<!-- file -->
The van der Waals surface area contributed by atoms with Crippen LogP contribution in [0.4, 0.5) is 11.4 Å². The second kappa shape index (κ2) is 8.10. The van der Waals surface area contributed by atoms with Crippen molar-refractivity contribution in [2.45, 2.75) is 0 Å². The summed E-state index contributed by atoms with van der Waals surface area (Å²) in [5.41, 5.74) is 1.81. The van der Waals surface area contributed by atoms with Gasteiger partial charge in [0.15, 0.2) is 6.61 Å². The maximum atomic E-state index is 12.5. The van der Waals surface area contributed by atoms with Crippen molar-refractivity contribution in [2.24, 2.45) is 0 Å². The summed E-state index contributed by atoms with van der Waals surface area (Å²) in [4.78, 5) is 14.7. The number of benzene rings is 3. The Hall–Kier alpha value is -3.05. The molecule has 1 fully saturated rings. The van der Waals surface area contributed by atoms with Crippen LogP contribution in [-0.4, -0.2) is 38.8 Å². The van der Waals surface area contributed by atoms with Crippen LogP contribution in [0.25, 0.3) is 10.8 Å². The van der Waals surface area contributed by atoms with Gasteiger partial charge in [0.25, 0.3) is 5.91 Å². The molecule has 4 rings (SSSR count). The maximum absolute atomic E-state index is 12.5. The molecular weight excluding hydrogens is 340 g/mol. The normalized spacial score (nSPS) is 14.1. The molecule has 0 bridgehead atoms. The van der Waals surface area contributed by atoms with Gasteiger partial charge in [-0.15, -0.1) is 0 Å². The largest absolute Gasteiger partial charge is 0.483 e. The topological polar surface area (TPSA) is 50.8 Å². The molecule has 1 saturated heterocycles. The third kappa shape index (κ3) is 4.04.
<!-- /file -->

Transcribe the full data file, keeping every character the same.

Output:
The van der Waals surface area contributed by atoms with Crippen LogP contribution in [0.4, 0.5) is 11.4 Å². The second kappa shape index (κ2) is 8.10. The van der Waals surface area contributed by atoms with Crippen molar-refractivity contribution in [2.45, 2.75) is 0 Å². The summed E-state index contributed by atoms with van der Waals surface area (Å²) in [5.41, 5.74) is 1.81. The van der Waals surface area contributed by atoms with Gasteiger partial charge in [0.15, 0.2) is 6.61 Å². The maximum atomic E-state index is 12.5. The van der Waals surface area contributed by atoms with Crippen molar-refractivity contribution in [2.24, 2.45) is 0 Å². The summed E-state index contributed by atoms with van der Waals surface area (Å²) in [4.78, 5) is 14.7. The number of benzene rings is 3. The Hall–Kier alpha value is -3.05. The molecule has 1 fully saturated rings. The van der Waals surface area contributed by atoms with Crippen LogP contribution in [-0.4, -0.2) is 38.8 Å². The van der Waals surface area contributed by atoms with Crippen LogP contribution in [0.25, 0.3) is 10.8 Å². The van der Waals surface area contributed by atoms with Gasteiger partial charge in [0.25, 0.3) is 5.91 Å². The molecule has 4 rings (SSSR count). The maximum absolute atomic E-state index is 12.5. The molecular weight excluding hydrogens is 340 g/mol. The normalized spacial score (nSPS) is 14.1. The molecule has 0 bridgehead atoms. The van der Waals surface area contributed by atoms with Gasteiger partial charge in [-0.15, -0.1) is 0 Å². The largest absolute Gasteiger partial charge is 0.483 e. The topological polar surface area (TPSA) is 50.8 Å². The molecule has 1 saturated heterocycles. The third kappa shape index (κ3) is 4.04.